Axa Private Equity says it plans to open an office in Beijing later this year as part of its strategy to grow its business activities progressively in Asia.
The firm, which is the private equity unit of French insurance giant Axa, has had an office in Singapore since 2005. “Singapore is good as a central location, but we felt that it’s important to be closer to the [North Asia] market,” says Han Jenhao, head of Axa Private Equity Asia. “The North Asia region is definitely a very important part of the Asian investment space.”
No timeline was given for the opening of the Beijing operation, which will be used to serve clients and facilitate deals in markets such as China, South Korea and Japan, says Han. A few members of the 13-person Axa PE team in Singapore will relocate to the Beijing office, with Han splitting his time between the two Asia operations.
Axa PE has about $28 billion in assets under management or advisory across Asia, Europe and North America. Nearly half of the capital is fund of PE funds, with the remainder spread among a range of strategies, including buyouts, mezzanine and infrastructure.
“In Asia, we have been doing primarily fund of funds with some secondary deals and co-investments as well,” says Han. “That will remain the same for the next few years.”
About 5% of Axa PE’s deal flow is in Asian assets, with the ratio expected to rise gradually in coming years. “We will take it one step at a time, though,” says Han.
China is expected to play a role in the firm’s Asia deal activity, in terms of fund-of-fund investment into mainland private equity vehicles and also raising capital from Chinese institutional investors.
“Chinese investment, or investment into Chinese funds or companies, has been important for us and accounts for a large portion of our program [in Asia],” says Han. Axa PE is also exploring co-investment opportunities with investors in China, in addition to other Asian markets.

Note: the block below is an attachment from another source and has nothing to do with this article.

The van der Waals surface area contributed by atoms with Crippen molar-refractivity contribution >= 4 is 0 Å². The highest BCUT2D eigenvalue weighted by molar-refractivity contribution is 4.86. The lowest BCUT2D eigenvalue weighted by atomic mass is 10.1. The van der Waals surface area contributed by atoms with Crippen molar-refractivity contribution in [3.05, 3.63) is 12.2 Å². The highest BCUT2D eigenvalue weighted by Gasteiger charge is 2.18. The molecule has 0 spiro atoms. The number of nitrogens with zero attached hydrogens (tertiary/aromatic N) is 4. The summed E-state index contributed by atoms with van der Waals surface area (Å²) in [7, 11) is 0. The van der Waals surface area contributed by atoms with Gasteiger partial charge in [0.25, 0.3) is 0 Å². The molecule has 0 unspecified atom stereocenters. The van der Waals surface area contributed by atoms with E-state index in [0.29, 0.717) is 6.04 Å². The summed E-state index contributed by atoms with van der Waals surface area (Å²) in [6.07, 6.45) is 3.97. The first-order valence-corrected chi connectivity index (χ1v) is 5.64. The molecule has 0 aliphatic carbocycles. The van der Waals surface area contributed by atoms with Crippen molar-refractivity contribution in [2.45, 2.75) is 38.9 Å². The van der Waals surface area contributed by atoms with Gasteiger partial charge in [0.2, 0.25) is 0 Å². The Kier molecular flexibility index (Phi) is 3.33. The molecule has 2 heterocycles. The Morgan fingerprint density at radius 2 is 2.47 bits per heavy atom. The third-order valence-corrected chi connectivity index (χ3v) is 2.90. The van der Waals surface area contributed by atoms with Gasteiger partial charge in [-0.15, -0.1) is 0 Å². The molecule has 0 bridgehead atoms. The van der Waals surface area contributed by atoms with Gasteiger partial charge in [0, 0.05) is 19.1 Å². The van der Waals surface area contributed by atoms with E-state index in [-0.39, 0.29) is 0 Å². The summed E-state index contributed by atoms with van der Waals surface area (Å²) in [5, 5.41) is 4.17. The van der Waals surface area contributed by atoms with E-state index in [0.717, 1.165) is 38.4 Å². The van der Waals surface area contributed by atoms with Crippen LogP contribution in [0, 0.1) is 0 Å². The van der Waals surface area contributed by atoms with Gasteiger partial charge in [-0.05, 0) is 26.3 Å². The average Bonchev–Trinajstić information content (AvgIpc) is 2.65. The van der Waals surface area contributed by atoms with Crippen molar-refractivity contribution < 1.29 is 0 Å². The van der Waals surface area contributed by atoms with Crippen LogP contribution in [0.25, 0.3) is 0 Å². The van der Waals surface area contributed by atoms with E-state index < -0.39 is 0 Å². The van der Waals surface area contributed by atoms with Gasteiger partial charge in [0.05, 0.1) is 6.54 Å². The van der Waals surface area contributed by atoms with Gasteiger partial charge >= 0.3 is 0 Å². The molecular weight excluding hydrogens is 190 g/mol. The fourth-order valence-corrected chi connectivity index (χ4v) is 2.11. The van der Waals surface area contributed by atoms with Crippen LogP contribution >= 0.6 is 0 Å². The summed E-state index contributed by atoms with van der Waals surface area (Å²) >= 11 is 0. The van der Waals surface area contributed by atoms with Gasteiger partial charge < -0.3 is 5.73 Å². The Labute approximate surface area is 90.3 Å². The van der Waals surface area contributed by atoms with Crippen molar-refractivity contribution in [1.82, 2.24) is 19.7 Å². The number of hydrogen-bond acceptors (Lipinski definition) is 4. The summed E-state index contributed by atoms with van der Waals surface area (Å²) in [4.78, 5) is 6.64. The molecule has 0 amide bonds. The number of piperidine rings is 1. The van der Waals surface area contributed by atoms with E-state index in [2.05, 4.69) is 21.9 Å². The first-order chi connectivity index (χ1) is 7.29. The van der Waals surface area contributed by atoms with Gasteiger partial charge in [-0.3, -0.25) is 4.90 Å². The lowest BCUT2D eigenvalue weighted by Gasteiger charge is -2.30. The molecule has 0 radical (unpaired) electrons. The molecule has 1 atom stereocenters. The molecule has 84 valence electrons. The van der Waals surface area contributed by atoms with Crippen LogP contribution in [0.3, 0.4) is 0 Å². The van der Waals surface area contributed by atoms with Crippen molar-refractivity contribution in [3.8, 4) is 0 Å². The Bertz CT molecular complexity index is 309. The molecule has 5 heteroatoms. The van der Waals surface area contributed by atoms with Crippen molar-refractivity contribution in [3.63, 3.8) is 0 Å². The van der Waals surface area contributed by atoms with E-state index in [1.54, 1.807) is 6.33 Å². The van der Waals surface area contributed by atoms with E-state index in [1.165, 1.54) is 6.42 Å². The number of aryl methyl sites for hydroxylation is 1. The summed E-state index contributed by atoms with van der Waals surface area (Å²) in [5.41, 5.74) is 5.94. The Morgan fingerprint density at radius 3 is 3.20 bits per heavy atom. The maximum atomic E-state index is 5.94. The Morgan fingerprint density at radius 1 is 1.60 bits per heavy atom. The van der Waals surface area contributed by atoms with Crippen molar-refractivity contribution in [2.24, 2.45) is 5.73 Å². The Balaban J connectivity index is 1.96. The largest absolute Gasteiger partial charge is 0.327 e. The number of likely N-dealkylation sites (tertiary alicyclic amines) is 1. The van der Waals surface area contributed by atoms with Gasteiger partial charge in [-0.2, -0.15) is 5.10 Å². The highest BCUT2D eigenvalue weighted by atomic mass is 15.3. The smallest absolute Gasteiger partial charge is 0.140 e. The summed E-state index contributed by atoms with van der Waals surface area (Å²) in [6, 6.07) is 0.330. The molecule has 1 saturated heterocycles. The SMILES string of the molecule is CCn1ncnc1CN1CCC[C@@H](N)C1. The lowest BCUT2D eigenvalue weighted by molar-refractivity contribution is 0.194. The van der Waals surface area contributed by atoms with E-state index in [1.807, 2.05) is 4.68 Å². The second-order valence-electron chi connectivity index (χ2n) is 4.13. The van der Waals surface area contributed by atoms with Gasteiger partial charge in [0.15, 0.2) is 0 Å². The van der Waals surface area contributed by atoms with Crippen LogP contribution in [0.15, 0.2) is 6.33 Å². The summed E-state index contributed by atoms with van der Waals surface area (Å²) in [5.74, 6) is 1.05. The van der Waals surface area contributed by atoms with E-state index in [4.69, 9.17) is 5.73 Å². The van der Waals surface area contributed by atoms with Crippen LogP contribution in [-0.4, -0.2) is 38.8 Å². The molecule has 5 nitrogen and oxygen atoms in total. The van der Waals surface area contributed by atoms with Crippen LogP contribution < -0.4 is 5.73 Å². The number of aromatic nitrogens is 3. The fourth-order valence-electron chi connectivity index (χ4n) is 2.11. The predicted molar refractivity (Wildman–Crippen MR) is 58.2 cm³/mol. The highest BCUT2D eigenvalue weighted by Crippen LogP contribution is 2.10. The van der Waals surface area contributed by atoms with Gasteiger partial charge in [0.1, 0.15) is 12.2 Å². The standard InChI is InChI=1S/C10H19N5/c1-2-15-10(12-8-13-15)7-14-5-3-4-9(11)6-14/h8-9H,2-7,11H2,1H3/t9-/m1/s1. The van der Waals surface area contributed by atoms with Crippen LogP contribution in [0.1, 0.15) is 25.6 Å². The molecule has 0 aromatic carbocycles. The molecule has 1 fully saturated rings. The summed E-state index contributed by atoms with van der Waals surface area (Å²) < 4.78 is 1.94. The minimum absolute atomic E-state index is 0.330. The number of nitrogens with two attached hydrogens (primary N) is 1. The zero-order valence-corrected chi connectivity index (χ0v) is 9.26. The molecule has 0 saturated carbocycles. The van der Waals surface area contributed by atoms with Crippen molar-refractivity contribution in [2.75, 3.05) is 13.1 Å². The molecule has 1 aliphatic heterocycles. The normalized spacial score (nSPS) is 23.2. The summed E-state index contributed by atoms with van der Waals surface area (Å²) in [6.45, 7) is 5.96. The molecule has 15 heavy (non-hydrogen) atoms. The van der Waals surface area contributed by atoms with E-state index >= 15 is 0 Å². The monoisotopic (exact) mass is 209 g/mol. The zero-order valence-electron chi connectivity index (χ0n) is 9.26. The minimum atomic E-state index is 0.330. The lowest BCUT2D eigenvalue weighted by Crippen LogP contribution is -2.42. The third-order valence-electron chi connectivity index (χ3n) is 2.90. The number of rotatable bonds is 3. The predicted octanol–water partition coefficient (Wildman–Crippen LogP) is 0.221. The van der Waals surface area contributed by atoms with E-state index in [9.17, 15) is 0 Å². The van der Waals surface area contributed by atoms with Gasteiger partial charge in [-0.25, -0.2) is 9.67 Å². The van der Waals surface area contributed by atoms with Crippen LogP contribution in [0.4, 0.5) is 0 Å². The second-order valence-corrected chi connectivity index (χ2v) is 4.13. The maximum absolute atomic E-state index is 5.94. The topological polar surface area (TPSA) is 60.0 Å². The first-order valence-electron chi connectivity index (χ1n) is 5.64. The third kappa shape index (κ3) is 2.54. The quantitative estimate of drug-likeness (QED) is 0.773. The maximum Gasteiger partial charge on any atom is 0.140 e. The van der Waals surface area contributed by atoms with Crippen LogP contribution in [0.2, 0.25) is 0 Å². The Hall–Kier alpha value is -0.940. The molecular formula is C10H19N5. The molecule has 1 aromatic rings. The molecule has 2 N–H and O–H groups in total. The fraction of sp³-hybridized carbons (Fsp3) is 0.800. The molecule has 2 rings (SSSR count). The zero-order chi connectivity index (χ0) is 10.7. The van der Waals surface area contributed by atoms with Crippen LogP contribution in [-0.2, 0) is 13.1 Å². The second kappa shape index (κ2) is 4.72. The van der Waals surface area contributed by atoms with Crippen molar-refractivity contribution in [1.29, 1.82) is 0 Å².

On a global scale, Axa PE has been making waves in secondary investments, having closed the industry’s largest fund for such deals, Axa Secondary Fund V, in Q2 this year.
At $7.1 billion, it is reportedly double the amount the firm had set out to raise, and tops the $7 billion raised by secondaries specialist Lexington Partners, whose Fund VII closed in July last year.
Significant secondary deals include Axa PE’s acquisition of $500 million in limited partner interests from Japan’s Mizuho Financial Group in September last year. It also closed a similar deal this month with Ontario Municipal Employees Retirement System. The Canadian pension sold 11 private equity interests to Axa PE for $850 million, joining a trend of direct PE investment by sovereign entities.
About 5-10% of the recently closed secondaries fund is likely to be invested in Asia, given that “investors tend to hold on to Asian investments longer”, leading to relatively fewer secondary deal opportunities when compared with Europe or North America.
In the background to Axa PE’s assertive fundraising and deal activity, however, are reports that the unit has been put up for sale, as its parent company seeks to focus on its core insurance business.
Potential suitors are said to include sovereign fund Government of Singapore Investment Corporation, Canadian pension fund Caisse de Depot et Placement du Quebec, and private equity giants KKR and BlackRock.
While Axa would not comment on the reports, Han says it is business as usual for the PE unit. “From the team’s perspective, regardless of what happens, we are committed to what we’re doing. We see great opportunities and have strong investors behind us.”